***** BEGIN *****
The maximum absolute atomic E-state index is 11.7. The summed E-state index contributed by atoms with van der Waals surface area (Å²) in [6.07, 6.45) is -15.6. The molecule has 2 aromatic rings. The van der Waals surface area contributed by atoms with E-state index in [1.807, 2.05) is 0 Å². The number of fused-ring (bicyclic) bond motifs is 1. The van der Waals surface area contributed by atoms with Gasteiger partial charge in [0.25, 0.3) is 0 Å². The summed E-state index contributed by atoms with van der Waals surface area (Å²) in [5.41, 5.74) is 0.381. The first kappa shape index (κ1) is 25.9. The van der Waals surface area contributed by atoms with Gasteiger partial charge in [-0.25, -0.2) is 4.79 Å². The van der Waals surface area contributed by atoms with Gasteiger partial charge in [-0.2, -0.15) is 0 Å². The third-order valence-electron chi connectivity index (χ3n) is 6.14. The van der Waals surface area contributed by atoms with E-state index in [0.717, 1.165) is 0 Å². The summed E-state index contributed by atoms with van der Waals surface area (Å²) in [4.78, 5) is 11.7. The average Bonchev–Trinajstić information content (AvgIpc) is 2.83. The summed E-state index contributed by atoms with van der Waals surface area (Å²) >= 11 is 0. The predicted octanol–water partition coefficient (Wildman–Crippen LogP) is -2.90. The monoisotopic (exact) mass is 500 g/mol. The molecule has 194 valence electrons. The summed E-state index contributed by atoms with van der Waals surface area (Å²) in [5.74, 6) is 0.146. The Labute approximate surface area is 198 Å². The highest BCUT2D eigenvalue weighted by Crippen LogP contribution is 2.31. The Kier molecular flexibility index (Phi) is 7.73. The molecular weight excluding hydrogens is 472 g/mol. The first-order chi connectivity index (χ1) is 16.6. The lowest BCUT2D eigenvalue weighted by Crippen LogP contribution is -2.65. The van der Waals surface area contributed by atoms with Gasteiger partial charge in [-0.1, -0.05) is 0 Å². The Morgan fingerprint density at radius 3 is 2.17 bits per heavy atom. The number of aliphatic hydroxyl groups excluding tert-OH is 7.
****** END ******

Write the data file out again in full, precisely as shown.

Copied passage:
The maximum absolute atomic E-state index is 11.7. The summed E-state index contributed by atoms with van der Waals surface area (Å²) in [6.07, 6.45) is -15.6. The molecule has 2 aromatic rings. The van der Waals surface area contributed by atoms with E-state index in [1.807, 2.05) is 0 Å². The number of fused-ring (bicyclic) bond motifs is 1. The van der Waals surface area contributed by atoms with Gasteiger partial charge in [0.25, 0.3) is 0 Å². The summed E-state index contributed by atoms with van der Waals surface area (Å²) in [5.41, 5.74) is 0.381. The first kappa shape index (κ1) is 25.9. The van der Waals surface area contributed by atoms with Gasteiger partial charge in [-0.25, -0.2) is 4.79 Å². The van der Waals surface area contributed by atoms with Gasteiger partial charge in [-0.2, -0.15) is 0 Å². The third-order valence-electron chi connectivity index (χ3n) is 6.14. The van der Waals surface area contributed by atoms with E-state index in [0.717, 1.165) is 0 Å². The summed E-state index contributed by atoms with van der Waals surface area (Å²) in [4.78, 5) is 11.7. The average Bonchev–Trinajstić information content (AvgIpc) is 2.83. The summed E-state index contributed by atoms with van der Waals surface area (Å²) >= 11 is 0. The predicted octanol–water partition coefficient (Wildman–Crippen LogP) is -2.90. The monoisotopic (exact) mass is 500 g/mol. The molecule has 194 valence electrons. The summed E-state index contributed by atoms with van der Waals surface area (Å²) in [5.74, 6) is 0.146. The Labute approximate surface area is 198 Å². The highest BCUT2D eigenvalue weighted by Crippen LogP contribution is 2.31. The Kier molecular flexibility index (Phi) is 7.73. The molecular weight excluding hydrogens is 472 g/mol. The first-order chi connectivity index (χ1) is 16.6. The lowest BCUT2D eigenvalue weighted by Crippen LogP contribution is -2.65. The van der Waals surface area contributed by atoms with Gasteiger partial charge in [-0.1, -0.05) is 0 Å². The Morgan fingerprint density at radius 3 is 2.17 bits per heavy atom. The number of aliphatic hydroxyl groups excluding tert-OH is 7.